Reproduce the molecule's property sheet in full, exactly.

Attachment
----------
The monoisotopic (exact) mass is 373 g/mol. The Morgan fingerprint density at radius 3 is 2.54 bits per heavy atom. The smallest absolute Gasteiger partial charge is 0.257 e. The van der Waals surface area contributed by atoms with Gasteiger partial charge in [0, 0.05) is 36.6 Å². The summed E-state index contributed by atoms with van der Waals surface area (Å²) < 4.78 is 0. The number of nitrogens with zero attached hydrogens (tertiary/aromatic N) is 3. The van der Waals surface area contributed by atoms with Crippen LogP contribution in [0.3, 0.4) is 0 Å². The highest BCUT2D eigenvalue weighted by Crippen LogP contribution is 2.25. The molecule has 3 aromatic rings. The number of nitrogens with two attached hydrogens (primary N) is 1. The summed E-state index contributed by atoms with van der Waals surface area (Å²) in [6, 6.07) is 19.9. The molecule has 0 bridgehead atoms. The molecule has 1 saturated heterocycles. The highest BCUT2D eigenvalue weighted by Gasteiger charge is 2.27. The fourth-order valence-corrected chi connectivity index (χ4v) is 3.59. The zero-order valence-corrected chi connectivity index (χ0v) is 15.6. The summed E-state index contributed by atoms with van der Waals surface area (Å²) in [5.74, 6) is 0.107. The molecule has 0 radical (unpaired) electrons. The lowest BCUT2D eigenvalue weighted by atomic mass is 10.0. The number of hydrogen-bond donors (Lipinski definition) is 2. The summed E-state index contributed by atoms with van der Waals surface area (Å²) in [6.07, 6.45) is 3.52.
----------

The monoisotopic (exact) mass is 373 g/mol. The Morgan fingerprint density at radius 3 is 2.54 bits per heavy atom. The smallest absolute Gasteiger partial charge is 0.257 e. The van der Waals surface area contributed by atoms with Gasteiger partial charge in [0, 0.05) is 36.6 Å². The summed E-state index contributed by atoms with van der Waals surface area (Å²) < 4.78 is 0. The number of nitrogens with zero attached hydrogens (tertiary/aromatic N) is 3. The van der Waals surface area contributed by atoms with Crippen LogP contribution in [0.3, 0.4) is 0 Å². The highest BCUT2D eigenvalue weighted by Crippen LogP contribution is 2.25. The molecule has 3 aromatic rings. The number of nitrogens with two attached hydrogens (primary N) is 1. The summed E-state index contributed by atoms with van der Waals surface area (Å²) in [6, 6.07) is 19.9. The molecule has 0 bridgehead atoms. The molecule has 1 saturated heterocycles. The highest BCUT2D eigenvalue weighted by Gasteiger charge is 2.27. The fourth-order valence-corrected chi connectivity index (χ4v) is 3.59. The zero-order valence-corrected chi connectivity index (χ0v) is 15.6. The summed E-state index contributed by atoms with van der Waals surface area (Å²) in [5.74, 6) is 0.107. The molecule has 0 radical (unpaired) electrons. The lowest BCUT2D eigenvalue weighted by atomic mass is 10.0. The number of hydrogen-bond donors (Lipinski definition) is 2. The summed E-state index contributed by atoms with van der Waals surface area (Å²) in [6.07, 6.45) is 3.52.